CLINICAL IMPLICATIONS FOR THE MANAGEMENT OF IBD
Enteral nutrition is likely to have a multitude of effects such as microflora modification or epithelial nutrition, which are not the subject of this review. In addition, anti-inflammatory effects of enteral nutrition are already available.32 80–82 Table 3 gives a brief description of natural PPARγ modulators that have shown some efficacy in human intestinal inflammatory diseases. The mechanism of action of defined formula diets as anti–inflammatory agents is unclear.83 Since both elemental and polymeric diets appear equally effective, exclusion of a dietary antigen is unlikely to be the explanation for efficacy. Defined formula diets are ineffective in ulcerative colitis and hence alteration of intestinal bacterial flora as a result of a defined formula diet is unlikely to be the sole explanation of the mechanism of action of such dietary intervention.84 Increasing evidence implicates the fat composition of defined formula diet as being critically important in its anti-inflammatory effect.
An intriguing study was carried out by Gassul et al.85 Sixty-two consecutive patients with Crohn’s disease were randomised to receive two polymeric enteral diets with different fat composition to induce remission in active Crohn’s disease and compared with steroid treatment. One diet was rich in oleic acid (a mono-unsaturated fatty acid (MUFA)) and the other rich in linoleic acid (a PUFA). The hypothesis was that linoleic acid, being an arachidonic acid precursor, would have little anti-inflammatory efficacy. Surprisingly the MUFA diet was significantly less effective than the PUFA diet, with overall remission rates being respectively 20% for MUFA, 52% for PUFA and 79% for steroids. PPARγ agonism may be speculated to provide an explanation for this surprising finding.
Bamba et al86 demonstrated that a high fat diet (long-chain fatty acids) added to an elemental diet reduced the therapeutic in active Crohn’s disease in a small randomised study. The remission rate after 4 weeks was 80% in 10 patients who received low fat, 40% in 10 patients who received medium fat and 25% in eight patients who received high fat, respectively. A high-fat diet, in all likelihood, provides pro-inflammatory drive, but either a low fat diet or PUFAs, which act as PPARγ ligands, may attenuate inflammation.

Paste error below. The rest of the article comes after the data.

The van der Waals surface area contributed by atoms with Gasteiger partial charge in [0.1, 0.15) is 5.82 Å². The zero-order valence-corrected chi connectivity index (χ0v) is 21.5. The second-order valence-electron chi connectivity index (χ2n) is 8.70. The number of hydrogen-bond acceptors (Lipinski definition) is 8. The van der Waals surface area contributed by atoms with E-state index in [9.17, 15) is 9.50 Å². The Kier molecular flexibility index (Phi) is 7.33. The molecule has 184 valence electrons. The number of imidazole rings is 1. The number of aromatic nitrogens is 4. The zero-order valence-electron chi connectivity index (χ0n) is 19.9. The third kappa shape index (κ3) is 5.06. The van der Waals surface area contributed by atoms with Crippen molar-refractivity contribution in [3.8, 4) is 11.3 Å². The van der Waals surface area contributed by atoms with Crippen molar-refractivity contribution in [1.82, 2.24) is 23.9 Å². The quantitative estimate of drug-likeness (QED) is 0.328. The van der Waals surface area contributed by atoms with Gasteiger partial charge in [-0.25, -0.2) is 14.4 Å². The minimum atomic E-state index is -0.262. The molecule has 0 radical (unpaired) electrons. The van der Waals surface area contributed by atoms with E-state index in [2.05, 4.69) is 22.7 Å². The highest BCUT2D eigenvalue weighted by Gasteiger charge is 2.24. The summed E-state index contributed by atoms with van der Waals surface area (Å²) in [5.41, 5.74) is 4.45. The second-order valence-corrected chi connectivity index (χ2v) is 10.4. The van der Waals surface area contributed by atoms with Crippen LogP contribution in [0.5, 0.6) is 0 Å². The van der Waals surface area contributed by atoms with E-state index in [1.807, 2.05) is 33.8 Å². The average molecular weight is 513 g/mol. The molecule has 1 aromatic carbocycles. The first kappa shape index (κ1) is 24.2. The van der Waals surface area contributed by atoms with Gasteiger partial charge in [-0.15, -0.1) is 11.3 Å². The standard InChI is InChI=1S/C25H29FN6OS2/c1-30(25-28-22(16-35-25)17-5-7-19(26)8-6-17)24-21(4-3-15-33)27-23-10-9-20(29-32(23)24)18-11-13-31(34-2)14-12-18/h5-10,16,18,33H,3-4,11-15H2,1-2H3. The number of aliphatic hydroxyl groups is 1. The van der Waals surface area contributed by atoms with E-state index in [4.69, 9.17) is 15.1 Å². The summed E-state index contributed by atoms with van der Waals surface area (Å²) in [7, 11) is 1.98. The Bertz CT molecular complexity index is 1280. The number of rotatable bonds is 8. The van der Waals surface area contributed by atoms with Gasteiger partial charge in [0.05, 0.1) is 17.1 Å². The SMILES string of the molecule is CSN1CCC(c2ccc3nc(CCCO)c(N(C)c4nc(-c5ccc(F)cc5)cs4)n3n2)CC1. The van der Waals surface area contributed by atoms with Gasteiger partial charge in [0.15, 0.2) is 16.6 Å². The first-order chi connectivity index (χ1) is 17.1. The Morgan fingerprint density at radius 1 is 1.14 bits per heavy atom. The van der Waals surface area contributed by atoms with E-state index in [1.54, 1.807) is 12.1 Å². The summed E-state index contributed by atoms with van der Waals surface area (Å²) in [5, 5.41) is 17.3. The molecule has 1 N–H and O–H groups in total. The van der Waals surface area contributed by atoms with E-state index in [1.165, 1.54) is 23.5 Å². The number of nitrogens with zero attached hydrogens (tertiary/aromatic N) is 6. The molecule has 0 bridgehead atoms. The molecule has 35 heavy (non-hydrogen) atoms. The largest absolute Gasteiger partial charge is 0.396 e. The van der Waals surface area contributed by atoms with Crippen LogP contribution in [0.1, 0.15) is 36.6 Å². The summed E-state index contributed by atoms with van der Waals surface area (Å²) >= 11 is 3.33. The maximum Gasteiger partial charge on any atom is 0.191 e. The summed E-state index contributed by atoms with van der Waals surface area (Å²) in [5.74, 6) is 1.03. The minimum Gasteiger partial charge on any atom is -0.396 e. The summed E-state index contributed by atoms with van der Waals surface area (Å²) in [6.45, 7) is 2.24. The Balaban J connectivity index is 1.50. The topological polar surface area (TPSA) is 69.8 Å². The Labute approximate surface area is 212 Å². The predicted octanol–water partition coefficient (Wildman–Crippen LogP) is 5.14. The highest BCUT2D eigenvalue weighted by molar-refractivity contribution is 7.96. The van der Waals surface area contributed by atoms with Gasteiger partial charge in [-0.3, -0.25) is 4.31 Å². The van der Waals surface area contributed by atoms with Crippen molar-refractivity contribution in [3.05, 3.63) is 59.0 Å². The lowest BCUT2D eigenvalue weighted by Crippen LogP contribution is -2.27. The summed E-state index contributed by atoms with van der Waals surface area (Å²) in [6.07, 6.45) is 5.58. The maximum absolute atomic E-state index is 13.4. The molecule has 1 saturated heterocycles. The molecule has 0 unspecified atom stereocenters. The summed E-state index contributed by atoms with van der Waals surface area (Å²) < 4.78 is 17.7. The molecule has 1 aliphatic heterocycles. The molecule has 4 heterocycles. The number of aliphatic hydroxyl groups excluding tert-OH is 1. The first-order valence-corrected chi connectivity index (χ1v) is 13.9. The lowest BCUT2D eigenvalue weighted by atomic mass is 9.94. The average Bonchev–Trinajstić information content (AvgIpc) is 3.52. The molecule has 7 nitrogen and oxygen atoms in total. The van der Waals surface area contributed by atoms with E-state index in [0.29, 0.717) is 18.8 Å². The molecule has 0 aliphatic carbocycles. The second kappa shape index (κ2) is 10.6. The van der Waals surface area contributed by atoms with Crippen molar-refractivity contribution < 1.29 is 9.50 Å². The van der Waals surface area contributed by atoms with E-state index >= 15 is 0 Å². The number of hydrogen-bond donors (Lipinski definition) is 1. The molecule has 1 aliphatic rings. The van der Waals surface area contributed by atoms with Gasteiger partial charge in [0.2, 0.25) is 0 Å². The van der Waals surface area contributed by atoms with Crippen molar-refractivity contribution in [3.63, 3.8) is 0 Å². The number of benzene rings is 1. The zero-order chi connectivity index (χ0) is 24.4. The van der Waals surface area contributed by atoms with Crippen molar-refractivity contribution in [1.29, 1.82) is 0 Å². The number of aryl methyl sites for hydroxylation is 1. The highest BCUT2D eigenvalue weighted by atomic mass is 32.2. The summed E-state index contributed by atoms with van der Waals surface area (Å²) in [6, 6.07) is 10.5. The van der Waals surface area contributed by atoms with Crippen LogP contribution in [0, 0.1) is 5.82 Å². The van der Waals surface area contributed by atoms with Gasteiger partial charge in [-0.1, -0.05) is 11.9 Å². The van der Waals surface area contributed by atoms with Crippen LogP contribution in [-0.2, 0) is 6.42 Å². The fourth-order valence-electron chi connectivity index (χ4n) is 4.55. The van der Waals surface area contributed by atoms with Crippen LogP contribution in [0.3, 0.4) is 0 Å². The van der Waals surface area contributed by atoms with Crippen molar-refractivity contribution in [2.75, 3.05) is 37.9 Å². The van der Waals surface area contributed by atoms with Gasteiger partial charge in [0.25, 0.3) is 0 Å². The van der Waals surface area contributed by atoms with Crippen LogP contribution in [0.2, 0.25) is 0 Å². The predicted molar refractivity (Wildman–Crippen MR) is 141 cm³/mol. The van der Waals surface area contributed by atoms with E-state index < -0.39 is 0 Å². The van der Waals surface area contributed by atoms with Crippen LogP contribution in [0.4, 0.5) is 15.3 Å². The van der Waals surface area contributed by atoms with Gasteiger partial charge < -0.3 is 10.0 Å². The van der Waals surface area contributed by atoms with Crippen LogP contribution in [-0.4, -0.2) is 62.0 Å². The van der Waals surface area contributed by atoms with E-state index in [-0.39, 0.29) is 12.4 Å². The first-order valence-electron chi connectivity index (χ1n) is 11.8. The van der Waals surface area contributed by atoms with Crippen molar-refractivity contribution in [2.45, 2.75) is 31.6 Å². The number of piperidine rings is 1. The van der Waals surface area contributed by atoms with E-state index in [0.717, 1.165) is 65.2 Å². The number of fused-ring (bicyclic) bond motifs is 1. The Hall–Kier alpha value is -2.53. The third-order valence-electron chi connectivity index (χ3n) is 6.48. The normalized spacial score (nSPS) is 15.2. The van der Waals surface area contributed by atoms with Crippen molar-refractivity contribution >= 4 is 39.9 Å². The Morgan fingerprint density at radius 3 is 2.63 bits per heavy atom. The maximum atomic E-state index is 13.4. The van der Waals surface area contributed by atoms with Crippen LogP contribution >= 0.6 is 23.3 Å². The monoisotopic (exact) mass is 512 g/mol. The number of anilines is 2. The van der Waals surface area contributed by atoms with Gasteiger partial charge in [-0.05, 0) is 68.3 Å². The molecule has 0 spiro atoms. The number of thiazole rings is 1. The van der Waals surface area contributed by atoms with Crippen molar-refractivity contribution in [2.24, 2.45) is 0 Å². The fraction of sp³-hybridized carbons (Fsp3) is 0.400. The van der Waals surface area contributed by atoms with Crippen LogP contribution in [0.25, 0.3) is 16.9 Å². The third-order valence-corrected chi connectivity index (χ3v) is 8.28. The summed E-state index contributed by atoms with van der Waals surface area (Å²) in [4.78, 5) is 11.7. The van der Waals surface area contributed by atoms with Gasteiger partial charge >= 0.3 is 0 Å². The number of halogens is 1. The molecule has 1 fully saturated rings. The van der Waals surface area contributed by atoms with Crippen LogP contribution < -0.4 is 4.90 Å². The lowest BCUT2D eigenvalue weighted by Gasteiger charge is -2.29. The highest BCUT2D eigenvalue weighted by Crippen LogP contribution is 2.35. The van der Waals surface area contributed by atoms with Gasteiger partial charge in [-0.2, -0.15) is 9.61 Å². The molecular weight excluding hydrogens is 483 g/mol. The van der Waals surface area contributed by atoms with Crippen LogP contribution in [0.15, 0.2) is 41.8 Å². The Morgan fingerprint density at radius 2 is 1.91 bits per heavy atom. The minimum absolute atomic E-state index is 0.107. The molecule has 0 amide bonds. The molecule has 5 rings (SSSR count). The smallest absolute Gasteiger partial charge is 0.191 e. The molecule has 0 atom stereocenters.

The effects of omega-3 fatty acids in Crohn’s disease reduce the production of pro-inflammatory leukotrienes and cytokines such as IL1β and TNFα.87 Although a relatively small Italian study (n = 78) found fish oil supplementation to reduce relapses compared to placebo,88 this was not confirmed by a larger study,89 which found remission rates to be similar between placebo and ethyl ester fish oil concentrate (n = 204).89 European Prospective Investigation into Cancer and Nutrition-1 (EPIC-1) and EPIC 2 studies, recent large randomised double blind controlled trials, demonstrated no beneficial effects of omega-3 fatty acids for the prevention of relapse in patients with CD patients.31 A Cochrane systematic review prior to the EPIC studies concluded that there was no definite evidence of efficacy of fish oil in Crohn’s disease.90 However, both small intestinal and colonic Crohn’s disease were recruited into such studies, whereas a PPARγ agonist can be speculated to be more effective in colonic inflammation. 5-Aminosalicylic acid, a known PPARγ agonist, is also known to be largely ineffective in Crohn’s disease, but efficacious in ulcerative colitis.
Epidemiological data91 suggest that in ulcerative colitis a marginally significant positive association with an increasing percentage intake of energy from total PUFAs with an odds ratio for trend across quartiles of 1.19 (95% confidence interval, 0.99 to 1.43; p = 0.07). In the future further epidemiological studies in other populations, and randomised controlled trials in ulcerative colitis are fundamental in order to define better the role natural PPARγ ligands in ulcerative colitis. Given that both 5-aminosalicylic acid and rosiglitazone as PPARγ ligands are effective in ulcerative colitis, and PPARγ is expressed in colonic mucosa, the effect of such dietary manipulation using natural PPARγ ligands is worthy of further investigation in ulcerative colitis and colonic Crohn’s disease. The exact magnitude of exposure may be critical as the dose–response relationship of natural PPARγ ligands is not linear.
Competing interests: None.